Example IV In conjunction with an acid copper electroplating bath composed of piperazine-N,N' bis-dithiocarbonyl-S-propionic acid sodium of the formula fix GET-CH2 S was charged as the difiicultly soluble brightening agent into a solution filter located downstream from a customary contamination trap filter. At a recycling rate of one bath volume per hour, the bath produced bright, smooth, bud-free and pore-free copper electroplates in a current density range of 0.5 to 8 arnps/dm. with a temperature tolerance of 17 to 30 C. At a saturation concentration of the difiicultly soluble additive of 30 mg./l., a critical concentration of about 12 mg./l. which amounts to 40% of the saturation concentration and a brightening agent consumption of 1.5 mg./ ampere hour, an operating reserve of 12 ampere hours per liter results for this bath.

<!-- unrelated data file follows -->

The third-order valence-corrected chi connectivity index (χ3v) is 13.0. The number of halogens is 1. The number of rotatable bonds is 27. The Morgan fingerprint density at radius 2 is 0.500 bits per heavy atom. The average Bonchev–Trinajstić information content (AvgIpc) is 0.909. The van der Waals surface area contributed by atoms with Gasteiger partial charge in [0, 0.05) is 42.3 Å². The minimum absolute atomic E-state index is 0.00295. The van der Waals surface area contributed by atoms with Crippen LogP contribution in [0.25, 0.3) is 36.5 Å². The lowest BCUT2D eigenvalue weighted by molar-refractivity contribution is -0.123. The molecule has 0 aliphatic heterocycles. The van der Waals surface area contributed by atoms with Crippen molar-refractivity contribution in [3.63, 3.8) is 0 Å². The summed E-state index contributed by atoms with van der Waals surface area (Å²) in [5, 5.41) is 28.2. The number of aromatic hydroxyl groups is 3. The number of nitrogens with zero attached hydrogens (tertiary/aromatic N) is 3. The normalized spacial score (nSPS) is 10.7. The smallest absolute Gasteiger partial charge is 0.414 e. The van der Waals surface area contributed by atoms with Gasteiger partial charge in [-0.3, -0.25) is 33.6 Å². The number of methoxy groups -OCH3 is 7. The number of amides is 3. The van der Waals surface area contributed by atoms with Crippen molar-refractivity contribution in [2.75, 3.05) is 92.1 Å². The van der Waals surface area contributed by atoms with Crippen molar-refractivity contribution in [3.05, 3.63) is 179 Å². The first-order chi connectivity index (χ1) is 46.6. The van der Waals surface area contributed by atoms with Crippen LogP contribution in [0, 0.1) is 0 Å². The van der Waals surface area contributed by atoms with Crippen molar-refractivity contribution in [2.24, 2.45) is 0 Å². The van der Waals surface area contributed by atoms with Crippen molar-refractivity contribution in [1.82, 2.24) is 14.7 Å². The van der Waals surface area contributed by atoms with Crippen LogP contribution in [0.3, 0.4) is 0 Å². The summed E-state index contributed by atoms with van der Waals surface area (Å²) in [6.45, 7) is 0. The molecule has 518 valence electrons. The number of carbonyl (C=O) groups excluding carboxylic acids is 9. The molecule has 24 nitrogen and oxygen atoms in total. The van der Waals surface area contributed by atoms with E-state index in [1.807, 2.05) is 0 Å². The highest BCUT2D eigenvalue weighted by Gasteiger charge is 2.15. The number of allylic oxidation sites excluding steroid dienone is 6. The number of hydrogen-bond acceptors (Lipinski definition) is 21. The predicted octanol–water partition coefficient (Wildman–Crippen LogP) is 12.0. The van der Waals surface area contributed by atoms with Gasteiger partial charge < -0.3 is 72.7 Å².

Example V In conjunction with an acid copperplating bath having the same composition as the bath described in Example 4, thiazole-pyrazolone, which is known to be useful as a dye, was used as the solid brightening agent phase. At a recycling rate of one bath volume per hour, this bath produced uniform, clean, smooth, hard, but not brittle, pore-free and very fine-grain copper electroplates in a current density range of 0.5 to 8 amps/drn. with a temperature tolerance of 17 to 30 C. This bath was very highly suitable for galvano-plastic purposes. The saturation concentration of the difficulty soluble additive lies at about 96 mg./l., the critical concentration lies at about 12.5% of the saturation concentration and is therefore about 12 mg./l. At a consumption of 4 mg. of brightening agent per ampere hour, an operating reserve of 21 ampere hours per liter results for this bath.